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Hoffmann, R. A wiki for the life sciences where authorship matters. Nature Genetics (2008)

The action of 5-hydroxytryptamine on chemoreceptor discharges of the cat's carotid body.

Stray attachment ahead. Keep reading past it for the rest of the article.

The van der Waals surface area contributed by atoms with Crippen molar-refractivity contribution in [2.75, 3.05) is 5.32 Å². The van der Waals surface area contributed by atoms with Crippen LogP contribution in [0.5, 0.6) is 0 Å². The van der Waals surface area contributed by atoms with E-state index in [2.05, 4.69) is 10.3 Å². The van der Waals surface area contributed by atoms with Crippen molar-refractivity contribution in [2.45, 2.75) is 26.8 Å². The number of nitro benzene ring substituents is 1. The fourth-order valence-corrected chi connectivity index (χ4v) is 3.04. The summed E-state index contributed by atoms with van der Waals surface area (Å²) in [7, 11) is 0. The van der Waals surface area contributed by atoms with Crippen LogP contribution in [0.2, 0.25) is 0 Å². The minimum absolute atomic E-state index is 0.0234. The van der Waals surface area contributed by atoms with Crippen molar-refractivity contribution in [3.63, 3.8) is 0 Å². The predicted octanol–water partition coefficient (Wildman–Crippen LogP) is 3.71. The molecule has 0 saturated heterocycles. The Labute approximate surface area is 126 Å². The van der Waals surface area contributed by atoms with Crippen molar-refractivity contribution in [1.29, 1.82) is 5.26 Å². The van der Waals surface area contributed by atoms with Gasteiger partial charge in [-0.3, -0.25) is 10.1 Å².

1 Chemoreceptor discharges were recorded in vivo from fine filaments of the carotid sinus nerve containing a single or several active units; their frequency was used as an index of receptor activity. The effects of 5-hydroxytryptamine (5-HT) on chemoreceptors were studied in 26 adult cats. At times, sinus baroreceptor discharges were recorded from the carotid nerve and the effect of 5-HT on the discharges was examined. 2 Intra-carotid injections of 5-HT (2-20 mug) induced a sharp and brief increase in chemoreceptor discharges, followed by depression or block which lasted for several seconds. Repeated injections at short intervals, and a small dose after a large dose of 5-HT resulted in depressed or blocked response to 5-HT. 3 5-HT in high doses (10-20 mug, i.a.) slightly depressed the chemoreceptor discharges induced by either acetylcholine (ACh) or NaCN, when these substances were applied within 20 s after 5-HT. 5-HT (5-20 mug, i.a.) applied during asphyxia induced a further increase in chemoreceptor discharges, soon followed by block of the discharges lasting for several seconds. 4 Atropine or hexamethonium in high doses did not change the chemoreceptor response to 5-HT, while that to ACh was markedly depressed. 5 (+)-Lysergic diethylamide (LSD), methysergide or gramine did not alter the response to 5-HT, while LSD in low doses produced a marked increase in chemoreceptor discharges. 6 Acute and chronic treatment with reserpine (5-10 mg/kg, i.v.) of the animals did not change the sensitivity and the reactivity of the chemoreceptor to ACh and NaCN, while the chemoreceptor response to 5-HT was augmented, indicating an increase in the sensitivity of chemoreceptors to 5-HT. 7 5-HT in small doses (2-10 mug, i.a.) induced a marked increase in sinus baroreceptor discharges; subsequently discharges were depressed or blocked for several seconds. 8 The results are discussed in relation to possible mechanism of action of 5-HT on the chemoreceptors. It is concluded that the exogenous 5-HT probably acts directly on the chemosensory nerve endings and depolarizes them, but 5-HT contained in the carotid body does not play a significant role in the generation of chemoreceptor discharges.[1]


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